Bucking a legal trend in Europe, the United States Copyright Office recently recommended against adopting additional copyright-like protections for news publishers that would require online news aggregators to pay publishers for news content shared on their platforms. In a report published on June 30, 2022, the Office found such protections to be unnecessary in light of copyright protections currently held by publishers in connection with their works, and noted that any change to U.S. copyright law that would increase publishers’ ability to block or seek compensation for the use of their works by news aggregators would “necessarily avoid or narrow limitations on copyright that have critical policy and Constitutional dimensions.” Instead, the Office suggested that funding challenges faced by publishers would be better solved through other legal means, such as changes to competition law or tax policy.
The report issued by the Office was requested by a bipartisan group of United States Senators in May 2021 following a series of hearings on digital copyright law reform. During those hearings, publishers expressed support for the adoption of certain ancillary copyright protections for news content in line with reproduction and distribution rights recently implemented in Europe. Specifically, publishers expressed concern that although the consumption of news content primarily through digital devices has reached wider audiences at lower costs, it has also caused publisher revenues to plummet while granting news aggregators a “free ride” on publishers’ investment in their original reporting and photographs. News aggregators, on the other hand, argued that they provide value to publishers by delivering unique visitors to publishers’ sites, which publishers can monetize through digital advertising.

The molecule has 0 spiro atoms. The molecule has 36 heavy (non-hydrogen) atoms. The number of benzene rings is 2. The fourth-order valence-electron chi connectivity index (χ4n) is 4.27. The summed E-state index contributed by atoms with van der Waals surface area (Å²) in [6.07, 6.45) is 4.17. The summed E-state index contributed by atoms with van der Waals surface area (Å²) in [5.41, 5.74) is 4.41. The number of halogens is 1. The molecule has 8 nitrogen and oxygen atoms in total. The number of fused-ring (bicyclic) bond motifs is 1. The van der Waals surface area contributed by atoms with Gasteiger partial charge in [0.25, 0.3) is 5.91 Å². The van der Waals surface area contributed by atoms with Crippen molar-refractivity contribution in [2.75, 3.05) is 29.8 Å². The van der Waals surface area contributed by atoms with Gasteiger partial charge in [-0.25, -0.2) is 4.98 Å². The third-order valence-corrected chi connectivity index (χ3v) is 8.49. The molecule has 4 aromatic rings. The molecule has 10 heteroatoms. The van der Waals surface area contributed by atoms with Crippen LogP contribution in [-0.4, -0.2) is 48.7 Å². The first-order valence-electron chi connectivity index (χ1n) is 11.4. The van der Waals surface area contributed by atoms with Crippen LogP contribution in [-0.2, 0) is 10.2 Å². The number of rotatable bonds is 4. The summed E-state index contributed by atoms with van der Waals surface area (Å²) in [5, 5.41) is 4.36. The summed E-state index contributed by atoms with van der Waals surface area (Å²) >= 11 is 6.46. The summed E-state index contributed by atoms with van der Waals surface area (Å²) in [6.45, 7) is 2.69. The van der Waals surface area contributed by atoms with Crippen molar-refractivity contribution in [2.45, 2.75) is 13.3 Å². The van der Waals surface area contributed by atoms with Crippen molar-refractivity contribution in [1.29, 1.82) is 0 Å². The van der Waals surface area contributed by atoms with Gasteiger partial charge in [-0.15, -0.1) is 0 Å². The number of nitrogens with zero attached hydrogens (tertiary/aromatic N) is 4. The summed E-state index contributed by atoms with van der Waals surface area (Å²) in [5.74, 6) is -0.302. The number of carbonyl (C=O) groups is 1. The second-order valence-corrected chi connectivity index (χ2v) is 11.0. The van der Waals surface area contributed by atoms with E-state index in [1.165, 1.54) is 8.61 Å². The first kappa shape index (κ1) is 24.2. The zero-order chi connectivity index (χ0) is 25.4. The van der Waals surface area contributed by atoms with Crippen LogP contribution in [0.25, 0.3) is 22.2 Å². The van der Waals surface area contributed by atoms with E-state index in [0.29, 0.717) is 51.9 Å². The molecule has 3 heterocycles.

The Office found that granting publishers new rights similar to those passed in Europe would be unnecessary in light of the fact that, under the current U.S. copyright scheme, publishers have ownership rights in the content they publish; thus, they already enjoy many of the protections offered by the new EU legislation. Further, the Office noted that any new rights would likely be ineffective without a change in the underlying competitive landscape. Publishers rely heavily on major aggregators for a significant percentage of their web traffic, which places them in a much weaker bargaining position vis-à-vis those news aggregators to negotiate favorable license agreements.
Accordingly, the Office recommended against ancillary copyright protections for publishers. The Office noted that while other potential solutions discussed in its report fall outside the scope of its expertise, it remains committed to supporting the future of independent journalism and stands ready to assist should Congress seek to explore any non-copyright solutions to this pressing issue.